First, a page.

I don't use Argos after an incident when an object I bought from them turned out not to be suitable for me when I got it out of the box and they refused to give me a refund. Especially since you want to check on the sound of the clock, I wouldn't buy anything from them unless they let you unbox and test it before you pay. Which they probably won't.

Posted by
345 posts

I now use my iPod or iPad when wearing earplugs. The iPod has a variety of alarms, including some that go up and down in a scale which never fails to wake me up. With the iPad, I have certain songs that do the trick. Easy, and useful if you're not carrying a computer on the trip.

Posted by
449 posts

Everyone: Thanks for your comments. I am still working on this. Nigel: Ha, ha. Thanks for describing how Argos operates. Sure sounds like a waste of time for a tourist (but it satisfies my "non-touristy" criteria). JumpinBug: Do I understand you correctly: you sleep while wearing earphones? I can see the iPod possibly generating white noise to help one sleep as well as providing an alarm. However, won't you get tangled up with the earphone cord? Or did I miss interpret you statement: what you are really saying is that the iPod is loud enough to wake you up even if you are wear earPLUGs.

Posted by
345 posts

Just as I said... "I now use my iPod or iPad when wearing earplugs." Earplugs. One of the alarms is particularly effective for me, Ascending. Or, if you want to freak someone out, the alien one is good. :D

Posted by
27436 posts

100db would certainly get your attention. From a table of noise equivalents: Train whistle at 500', Truck Traffic 90dB Jackhammer at 50' 95dB Subway train at 200' 95dB Level at which sustained exposure may result in hearing loss 90 - 95dB Hand Drill 98dB Power mower at 3' 107dB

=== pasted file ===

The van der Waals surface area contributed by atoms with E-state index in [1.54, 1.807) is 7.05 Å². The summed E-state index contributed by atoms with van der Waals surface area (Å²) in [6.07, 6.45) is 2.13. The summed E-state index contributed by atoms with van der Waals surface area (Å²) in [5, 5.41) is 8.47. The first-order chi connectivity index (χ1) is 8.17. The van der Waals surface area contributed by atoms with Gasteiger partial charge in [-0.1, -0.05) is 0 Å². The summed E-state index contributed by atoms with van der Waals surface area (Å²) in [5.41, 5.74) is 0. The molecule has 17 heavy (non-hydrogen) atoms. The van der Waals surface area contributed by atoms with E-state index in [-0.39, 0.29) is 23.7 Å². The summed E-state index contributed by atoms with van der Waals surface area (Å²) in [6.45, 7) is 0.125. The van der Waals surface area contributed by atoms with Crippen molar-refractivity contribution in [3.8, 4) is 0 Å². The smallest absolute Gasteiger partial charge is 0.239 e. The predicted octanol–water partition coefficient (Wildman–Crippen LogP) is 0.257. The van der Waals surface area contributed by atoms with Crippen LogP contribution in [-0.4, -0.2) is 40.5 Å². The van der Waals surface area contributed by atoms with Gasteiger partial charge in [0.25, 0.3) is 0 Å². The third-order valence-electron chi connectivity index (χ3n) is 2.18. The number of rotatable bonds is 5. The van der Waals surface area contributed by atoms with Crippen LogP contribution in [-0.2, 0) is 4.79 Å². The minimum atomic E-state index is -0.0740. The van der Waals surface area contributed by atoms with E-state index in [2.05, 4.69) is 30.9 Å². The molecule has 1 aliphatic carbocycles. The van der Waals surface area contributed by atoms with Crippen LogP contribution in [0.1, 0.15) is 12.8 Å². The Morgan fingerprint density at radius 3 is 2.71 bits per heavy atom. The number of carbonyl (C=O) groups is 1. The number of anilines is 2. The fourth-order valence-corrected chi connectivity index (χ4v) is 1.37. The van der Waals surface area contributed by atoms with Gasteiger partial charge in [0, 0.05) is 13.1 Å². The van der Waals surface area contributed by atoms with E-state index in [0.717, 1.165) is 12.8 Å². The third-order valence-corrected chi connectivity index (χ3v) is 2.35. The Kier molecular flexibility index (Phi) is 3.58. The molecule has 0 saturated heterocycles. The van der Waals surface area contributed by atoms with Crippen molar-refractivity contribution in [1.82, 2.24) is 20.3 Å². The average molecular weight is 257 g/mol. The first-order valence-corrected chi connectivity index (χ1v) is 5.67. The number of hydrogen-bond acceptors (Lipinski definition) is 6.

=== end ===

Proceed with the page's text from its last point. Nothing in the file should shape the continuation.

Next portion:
Snowmobile, Motorcycle 100dB Are you sure? Sounds like people in the street would hear that through those single paned windows. Other rooms in the building certainly would. Good grief.

Posted by
449 posts

Hi all: Thanks for your comments. I am trying to be a good neighbor while visiting London so, in the absence of information that would allow to buy an appropriate alarm clock in London (and not waste my time) I purchased a "Sonic Boom" digital alarm clock made by Sonic Alert. This clock has a rating of 113 decibels. Before everyone jumps on me please be advised that: (1) the clock comes with a bed shaker which, when placed under a pillow, provides enough kinetic energy to awaken a person without an audio alarm; (2) the audio alarm is progressive so most likely it will waken me and be turned off before it reaches 113 db (if I choose to use the audio alarm along with the bed shaker). I would reluctant to purchase an alarm that went from 0 db to 113 db all at once. (3) the audio alarm can be set to a maximum volume that is less than 113 db. This is a dual voltage clock for which one can purchase a UK adapter to operate the bed shaker. Keep in mind that this alarm clock is being purchased in response to one person's comment on tripadvisor that said that the windows were single paned and some rooms faced the street. This is one of the worst case scenarios so I want to be sure that the clock will awaken me if I need to wear ear plugs. Hopefully it will be a quiet facility in which I will not need to use ear plugs, and either the bed shaker or the alarm set to a low volume will be sufficient to wake me up without disturbing the folks in the adjacent rooms. George